#43. To: Pinguinite (#42)

Only it takes 42 days, or sometimes, 5 years for them to get around to doing that.

How long to execute someone after they've been found guilty -- 15 years?

Here's a thought -- don't carry around 92 grams of laundry detergent in an unmarked baggie, then refuse to cooperate.

misterwhite  posted on  2019-02-06   14:14:01 ET  Reply   Trace   Private Reply  


#44. To: Pinguinite (#42)

And that while she was aware of the possibility it was a piece of crack cocaine belonging to a hitchiker she had in the car at the time

Yeah. Go with that.

I was watching some cop show where the scumbag was searched and had drugs in his pants pocket. He said they weren't his. When asked how they got there, he said they must have been there when he bought the pants.

The explanation is on a par with your "hitchhiker" story.

misterwhite  posted on  2019-02-06   14:26:45 ET  Reply   Trace   Private Reply  


#45. To: Pinguinite (#41)

What would that explanation be?
As per Grand Island, all explanations are lies unless they are a confession of guilt.

Still can't come up with one, huh?

misterwhite  posted on  2019-02-06   14:29:26 ET  Reply   Trace   Private Reply  


#46. To: misterwhite (#40) (Edited)

Retest it in a lab and if the original test was a false positive, drop the charge. I believe that's the procedure.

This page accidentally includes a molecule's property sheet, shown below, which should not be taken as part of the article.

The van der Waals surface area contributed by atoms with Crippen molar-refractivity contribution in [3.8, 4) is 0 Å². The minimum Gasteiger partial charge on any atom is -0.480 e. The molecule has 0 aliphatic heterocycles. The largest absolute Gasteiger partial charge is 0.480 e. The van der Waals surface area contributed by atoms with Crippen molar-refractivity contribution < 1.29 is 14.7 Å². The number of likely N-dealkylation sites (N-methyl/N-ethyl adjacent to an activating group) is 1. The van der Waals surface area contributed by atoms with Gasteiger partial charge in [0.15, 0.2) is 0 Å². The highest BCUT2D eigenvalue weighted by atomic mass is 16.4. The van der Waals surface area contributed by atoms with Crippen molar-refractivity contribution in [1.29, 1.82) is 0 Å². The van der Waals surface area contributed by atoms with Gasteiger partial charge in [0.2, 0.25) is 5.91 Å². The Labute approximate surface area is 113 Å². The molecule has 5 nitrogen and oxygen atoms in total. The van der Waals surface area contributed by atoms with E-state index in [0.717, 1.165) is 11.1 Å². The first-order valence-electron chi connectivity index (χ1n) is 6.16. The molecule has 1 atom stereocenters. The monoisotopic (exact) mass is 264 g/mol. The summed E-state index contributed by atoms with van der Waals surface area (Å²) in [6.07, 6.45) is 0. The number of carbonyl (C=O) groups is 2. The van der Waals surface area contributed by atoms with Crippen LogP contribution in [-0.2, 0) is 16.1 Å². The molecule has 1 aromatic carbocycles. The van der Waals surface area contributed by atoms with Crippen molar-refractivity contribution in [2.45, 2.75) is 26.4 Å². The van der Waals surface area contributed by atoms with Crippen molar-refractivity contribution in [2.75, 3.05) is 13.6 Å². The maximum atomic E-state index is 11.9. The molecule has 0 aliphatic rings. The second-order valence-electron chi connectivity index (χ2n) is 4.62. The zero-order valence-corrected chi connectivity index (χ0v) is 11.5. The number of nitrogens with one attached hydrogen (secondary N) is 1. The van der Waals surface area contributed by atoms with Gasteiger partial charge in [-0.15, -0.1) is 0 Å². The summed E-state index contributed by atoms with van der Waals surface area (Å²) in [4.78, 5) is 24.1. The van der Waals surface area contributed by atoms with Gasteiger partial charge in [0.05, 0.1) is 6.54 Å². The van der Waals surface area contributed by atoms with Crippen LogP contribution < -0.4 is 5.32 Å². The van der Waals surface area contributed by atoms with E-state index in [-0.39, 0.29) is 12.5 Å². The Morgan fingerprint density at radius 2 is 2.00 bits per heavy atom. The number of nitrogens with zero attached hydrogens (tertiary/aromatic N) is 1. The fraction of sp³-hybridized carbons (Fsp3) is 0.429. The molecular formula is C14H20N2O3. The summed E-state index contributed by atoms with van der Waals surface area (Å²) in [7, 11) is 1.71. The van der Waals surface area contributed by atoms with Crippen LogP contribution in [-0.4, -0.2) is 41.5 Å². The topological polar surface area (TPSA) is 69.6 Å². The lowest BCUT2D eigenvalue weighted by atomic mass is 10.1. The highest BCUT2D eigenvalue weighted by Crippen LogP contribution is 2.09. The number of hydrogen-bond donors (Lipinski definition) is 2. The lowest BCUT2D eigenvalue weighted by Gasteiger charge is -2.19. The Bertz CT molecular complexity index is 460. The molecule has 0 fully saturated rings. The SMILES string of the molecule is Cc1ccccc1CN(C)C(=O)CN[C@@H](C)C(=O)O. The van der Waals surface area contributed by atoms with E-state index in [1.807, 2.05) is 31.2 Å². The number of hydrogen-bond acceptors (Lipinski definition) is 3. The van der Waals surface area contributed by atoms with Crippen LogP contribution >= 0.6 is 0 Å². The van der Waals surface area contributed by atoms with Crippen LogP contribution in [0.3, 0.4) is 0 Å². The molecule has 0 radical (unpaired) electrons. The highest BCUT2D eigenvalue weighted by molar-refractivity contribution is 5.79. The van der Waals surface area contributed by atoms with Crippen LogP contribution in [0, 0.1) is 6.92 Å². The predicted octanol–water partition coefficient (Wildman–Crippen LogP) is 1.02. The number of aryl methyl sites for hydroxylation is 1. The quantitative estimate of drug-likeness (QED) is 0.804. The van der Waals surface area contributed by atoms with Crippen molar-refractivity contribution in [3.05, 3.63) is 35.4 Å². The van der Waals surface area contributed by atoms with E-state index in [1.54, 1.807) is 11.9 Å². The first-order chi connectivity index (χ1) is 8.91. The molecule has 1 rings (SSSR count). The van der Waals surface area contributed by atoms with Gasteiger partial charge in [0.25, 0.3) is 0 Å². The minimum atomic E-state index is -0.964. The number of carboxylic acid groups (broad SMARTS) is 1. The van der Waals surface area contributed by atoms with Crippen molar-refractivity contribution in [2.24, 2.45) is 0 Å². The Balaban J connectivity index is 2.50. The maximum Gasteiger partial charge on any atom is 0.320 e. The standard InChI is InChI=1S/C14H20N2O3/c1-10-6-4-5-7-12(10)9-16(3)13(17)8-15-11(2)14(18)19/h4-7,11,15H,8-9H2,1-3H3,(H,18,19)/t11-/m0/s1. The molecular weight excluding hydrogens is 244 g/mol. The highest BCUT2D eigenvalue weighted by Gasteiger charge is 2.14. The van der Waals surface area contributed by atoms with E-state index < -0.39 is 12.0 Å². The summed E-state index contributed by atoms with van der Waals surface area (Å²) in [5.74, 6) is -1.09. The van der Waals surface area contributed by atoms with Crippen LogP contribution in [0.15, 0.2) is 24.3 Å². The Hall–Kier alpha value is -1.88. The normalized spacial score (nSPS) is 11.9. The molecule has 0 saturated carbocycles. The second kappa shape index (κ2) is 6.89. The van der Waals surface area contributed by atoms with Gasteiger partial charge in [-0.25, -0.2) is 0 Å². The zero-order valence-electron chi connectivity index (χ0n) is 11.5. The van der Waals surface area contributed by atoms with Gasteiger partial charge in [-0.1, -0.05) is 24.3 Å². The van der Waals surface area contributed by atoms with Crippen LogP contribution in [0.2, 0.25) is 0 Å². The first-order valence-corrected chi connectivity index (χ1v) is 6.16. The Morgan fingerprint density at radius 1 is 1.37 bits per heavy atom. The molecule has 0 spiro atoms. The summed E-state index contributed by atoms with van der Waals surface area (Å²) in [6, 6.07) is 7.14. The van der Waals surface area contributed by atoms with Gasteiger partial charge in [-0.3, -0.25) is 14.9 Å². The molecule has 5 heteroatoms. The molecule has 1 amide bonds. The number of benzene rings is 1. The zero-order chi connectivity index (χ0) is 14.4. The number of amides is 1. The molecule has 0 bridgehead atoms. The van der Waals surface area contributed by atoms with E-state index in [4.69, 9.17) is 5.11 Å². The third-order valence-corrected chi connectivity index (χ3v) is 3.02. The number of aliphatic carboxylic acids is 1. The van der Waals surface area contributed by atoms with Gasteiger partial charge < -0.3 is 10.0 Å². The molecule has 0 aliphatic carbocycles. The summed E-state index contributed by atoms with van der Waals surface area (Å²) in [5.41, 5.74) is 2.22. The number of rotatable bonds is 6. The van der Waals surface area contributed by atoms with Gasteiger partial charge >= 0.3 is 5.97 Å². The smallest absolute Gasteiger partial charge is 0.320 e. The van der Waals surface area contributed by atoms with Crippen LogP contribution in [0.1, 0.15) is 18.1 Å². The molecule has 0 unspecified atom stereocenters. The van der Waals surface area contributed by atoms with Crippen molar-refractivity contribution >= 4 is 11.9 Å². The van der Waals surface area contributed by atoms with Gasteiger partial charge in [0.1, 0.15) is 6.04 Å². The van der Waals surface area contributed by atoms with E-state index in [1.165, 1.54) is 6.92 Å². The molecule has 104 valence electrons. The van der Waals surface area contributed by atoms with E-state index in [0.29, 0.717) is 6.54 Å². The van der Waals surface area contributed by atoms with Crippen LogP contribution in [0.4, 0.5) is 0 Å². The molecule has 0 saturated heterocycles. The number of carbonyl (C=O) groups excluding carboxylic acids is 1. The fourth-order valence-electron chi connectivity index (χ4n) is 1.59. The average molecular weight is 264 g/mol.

It would be... most do it that way. I did it different. In many cases, I confiscated my evidence, and let the scumbag go. Once the lab results came back, I got a warrant. It also works well because at the time of interdiction, you might not need Miranda, since they were released. Everything they say after you advise them they are free to leave, is admissible. Drug users are fucking stupid. Drugs do kill brain cells.

I'm the infidel... Allah warned you about. كافر المسلح

GrandIsland  posted on  2019-02-06   14:56:18 ET  Reply   Trace   Private Reply  


#47. To: misterwhite (#43)

Here's a thought -- don't carry around 92 grams of laundry detergent in an unmarked baggie, then refuse to cooperate.

IOW, waive your 5th Amendment rights.

Got it. Legal advice from a true expert!

Pinguinite  posted on  2019-02-06   14:57:37 ET  Reply   Trace   Private Reply  


#48. To: misterwhite (#44)

The explanation is on a par with your "hitchhiker" story.

Dude... if you read the whole thing....

It wasn't crack. It was not anything illegal. At all. And it destroyed a woman's career by tainting her with a felony conviction.

Pinguinite  posted on  2019-02-06   14:59:35 ET  Reply   Trace   Private Reply  


#49. To: misterwhite (#45)

Still can't come up with one, huh?

I think you would be quite at home in either Nazi Germany or Stalin's USSR.